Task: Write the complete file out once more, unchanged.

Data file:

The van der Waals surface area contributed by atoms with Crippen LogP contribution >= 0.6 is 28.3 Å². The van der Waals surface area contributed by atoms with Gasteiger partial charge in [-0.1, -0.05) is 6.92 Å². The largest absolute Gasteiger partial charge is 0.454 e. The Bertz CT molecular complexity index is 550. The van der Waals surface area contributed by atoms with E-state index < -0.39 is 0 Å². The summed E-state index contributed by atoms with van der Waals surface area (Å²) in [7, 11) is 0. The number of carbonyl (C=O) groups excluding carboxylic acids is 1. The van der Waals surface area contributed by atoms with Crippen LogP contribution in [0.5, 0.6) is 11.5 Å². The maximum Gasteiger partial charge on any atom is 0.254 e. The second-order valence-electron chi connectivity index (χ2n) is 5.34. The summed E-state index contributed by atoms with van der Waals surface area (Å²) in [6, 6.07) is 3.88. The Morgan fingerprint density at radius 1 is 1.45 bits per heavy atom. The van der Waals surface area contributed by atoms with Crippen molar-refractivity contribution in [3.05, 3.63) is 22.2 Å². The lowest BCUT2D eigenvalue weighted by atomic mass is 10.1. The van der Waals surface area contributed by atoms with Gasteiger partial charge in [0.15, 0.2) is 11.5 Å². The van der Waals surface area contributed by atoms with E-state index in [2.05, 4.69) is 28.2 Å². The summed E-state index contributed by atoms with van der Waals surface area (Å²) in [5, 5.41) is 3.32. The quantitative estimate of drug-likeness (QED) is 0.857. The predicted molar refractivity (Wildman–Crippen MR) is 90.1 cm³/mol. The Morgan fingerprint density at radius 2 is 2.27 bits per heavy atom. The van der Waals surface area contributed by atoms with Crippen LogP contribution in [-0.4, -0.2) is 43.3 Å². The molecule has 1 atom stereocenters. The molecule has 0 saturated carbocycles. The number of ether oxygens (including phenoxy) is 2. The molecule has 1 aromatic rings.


The van der Waals surface area contributed by atoms with Crippen LogP contribution >= 0.6 is 28.3 Å². The van der Waals surface area contributed by atoms with Gasteiger partial charge in [-0.1, -0.05) is 6.92 Å². The largest absolute Gasteiger partial charge is 0.454 e. The Bertz CT molecular complexity index is 550. The van der Waals surface area contributed by atoms with E-state index < -0.39 is 0 Å². The summed E-state index contributed by atoms with van der Waals surface area (Å²) in [7, 11) is 0. The number of carbonyl (C=O) groups excluding carboxylic acids is 1. The van der Waals surface area contributed by atoms with Crippen LogP contribution in [0.5, 0.6) is 11.5 Å². The maximum Gasteiger partial charge on any atom is 0.254 e. The second-order valence-electron chi connectivity index (χ2n) is 5.34. The summed E-state index contributed by atoms with van der Waals surface area (Å²) in [6, 6.07) is 3.88. The Morgan fingerprint density at radius 1 is 1.45 bits per heavy atom. The van der Waals surface area contributed by atoms with Crippen molar-refractivity contribution in [3.05, 3.63) is 22.2 Å². The lowest BCUT2D eigenvalue weighted by atomic mass is 10.1. The van der Waals surface area contributed by atoms with Gasteiger partial charge in [0.15, 0.2) is 11.5 Å². The van der Waals surface area contributed by atoms with E-state index in [2.05, 4.69) is 28.2 Å². The summed E-state index contributed by atoms with van der Waals surface area (Å²) in [5, 5.41) is 3.32. The quantitative estimate of drug-likeness (QED) is 0.857. The predicted molar refractivity (Wildman–Crippen MR) is 90.1 cm³/mol. The Morgan fingerprint density at radius 2 is 2.27 bits per heavy atom. The van der Waals surface area contributed by atoms with Crippen LogP contribution in [-0.4, -0.2) is 43.3 Å². The molecule has 1 atom stereocenters. The molecule has 0 saturated carbocycles. The number of ether oxygens (including phenoxy) is 2. The molecule has 1 aromatic rings.